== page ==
In 1923, out of the ashes of Ottoman ruin, the Republic of Turkey was born. Its first President, Mustafa Kemal Atatürk, was a respected Marshall who fought for the waning Empire in the First World War, a war in which he rose to prominence, before leading the Turkish War of Independence against the Greeks, Armenians, French and British forces who’d occupied Turkish lands following the Ottoman defeat. The Turkish armies secured the Western and Eastern borders and, against all odds, succeeded in securing Constantinople from the Allied occupation forces. Atatürk emerged from the independence struggle a national hero, duly acceding to the Presidency on 29th October 1923.
Mustafa Kemal Atatürk, born in Thessaloniki, modern-day Greece, defined his presidency through sweeping reforms to Turkish society. The old tenets of the Ottoman establishment; imperialism, Islamic theocracy, Persian as literary language, were discarded in favour of the ideology that became known as Kemalism. Turkish society was thus designed along Western enlightenment ideals, as Atatürk established a modern, secular, democratic society stretching from Thrace to Hakkâri. The caliphate was declared1 abolished and the Turkish Presidency became constitutionally separated from the ideologies of political Islamism. All promising signs for a nascent nation with an ambition to join the ranks of Europe’s most advanced and modern nation states.
Yet, Atatürk’s legacy is in grave danger of being entirely undone. President Recep Tayyip Erdoğan embodies everything that Atatürk identified as being wrong with Turkish society that held it back and precipitated the decline of the Ottoman Empire; Islamism, theocracy, a lack of democratic accountability and the incessant interference in the affairs of foreign neighbouring nations.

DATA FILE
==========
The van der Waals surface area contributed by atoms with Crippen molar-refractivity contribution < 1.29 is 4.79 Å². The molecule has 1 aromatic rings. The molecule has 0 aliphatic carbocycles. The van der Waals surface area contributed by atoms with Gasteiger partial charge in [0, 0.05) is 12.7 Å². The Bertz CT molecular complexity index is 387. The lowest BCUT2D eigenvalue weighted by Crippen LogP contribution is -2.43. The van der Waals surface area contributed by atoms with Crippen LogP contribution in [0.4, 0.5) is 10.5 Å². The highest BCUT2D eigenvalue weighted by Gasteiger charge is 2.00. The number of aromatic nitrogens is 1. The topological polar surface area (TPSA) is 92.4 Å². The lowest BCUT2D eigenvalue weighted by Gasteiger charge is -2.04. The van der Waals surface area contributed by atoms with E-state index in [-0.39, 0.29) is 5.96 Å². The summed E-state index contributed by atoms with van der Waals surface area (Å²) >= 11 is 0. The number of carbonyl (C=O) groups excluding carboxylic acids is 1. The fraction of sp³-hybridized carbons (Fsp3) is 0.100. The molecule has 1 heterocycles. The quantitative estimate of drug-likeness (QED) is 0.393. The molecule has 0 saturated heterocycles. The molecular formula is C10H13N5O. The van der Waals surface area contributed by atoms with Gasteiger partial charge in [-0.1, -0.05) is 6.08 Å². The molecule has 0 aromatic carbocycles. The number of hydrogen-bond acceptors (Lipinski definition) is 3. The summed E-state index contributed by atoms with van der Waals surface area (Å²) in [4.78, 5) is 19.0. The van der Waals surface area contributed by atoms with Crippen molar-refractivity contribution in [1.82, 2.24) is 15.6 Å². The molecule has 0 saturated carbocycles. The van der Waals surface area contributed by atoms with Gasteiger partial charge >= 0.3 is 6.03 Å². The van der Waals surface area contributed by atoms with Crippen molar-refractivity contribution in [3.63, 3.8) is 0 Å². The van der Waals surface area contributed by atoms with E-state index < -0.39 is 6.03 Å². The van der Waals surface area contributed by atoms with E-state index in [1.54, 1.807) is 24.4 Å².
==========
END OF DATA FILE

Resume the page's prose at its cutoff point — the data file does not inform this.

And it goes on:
The recent constitutional amendments, narrowly secured by way of a democratically flawed referendum, are evidence of this recent shift in societal structure. Amongst other things, the constitutional amendments drastically redesigned the executive branch of government, replacing the parliamentary emphasis with a powerful executive presidency with significant powers, such as the ability to dismiss governments, hire and fire supreme court judges, and decree a state of emergency on spurious grounds. Even the least cynical of observers will acknowledge that this was simply a ploy by President Erdoğan to centralise more power under his aegis.
The constitutional amendment referendum itself was indicative of Turkey’s recent shift from Kemalism to Islamism. Rushed through parliament in the aftermath of the 2016 Coup Attempt, the referendum campaign was characterised by events more akin to banana republic than modern secular democracy. President Erdoğan’s AKP (Justice and Development Party) monopolised television and radio broadcasting, imprisoned opposition leaders and permitted unofficial/unmarked ballots – of which there were over 1.5 million – to count towards the final result. Despite these tactics, the constitutional changes were approved narrowly by 51.41% of the electorate. The changes were opposed by clear majorities in the urban centres of Istanbul and Ankara.
President Erdoğan used the attempted coup d’etat as a pretext to clamp down on civil society, arresting 40,000 people including 10,000 soldiers and 2,745 judges.
Sunday 24th June marks the first General Election since these constitutional amendments took effect. The first round of the presidential elections will be held – followed by a second round weeks later if the result isn’t definitive – as well as elections for the 600-seat parliament, now largely reduced to the role of rubber-stamping budgets. All polls indicate that President Erdoğan will be elected by a large majority, perhaps even in the first round of voting. Equally, the parliamentary election is on course to be won by the ruling AKP party and its nationalist coalition partners (MHP).
Once this formality has been confirmed, it will mark the death of Atatürk’s political legacy. Turkey will have completed its transition from West to East, choosing to embrace neo-Ottoman Islamist ideological ambitions to the detriment of European secular democracy. Of course, should this be the genuine democratic choice of the Turkish people, then who are we to dispute their decision? But it will be a great shame for their future, as President Erdoğan’s ideological path will undoubtedly result in isolation and arrested development.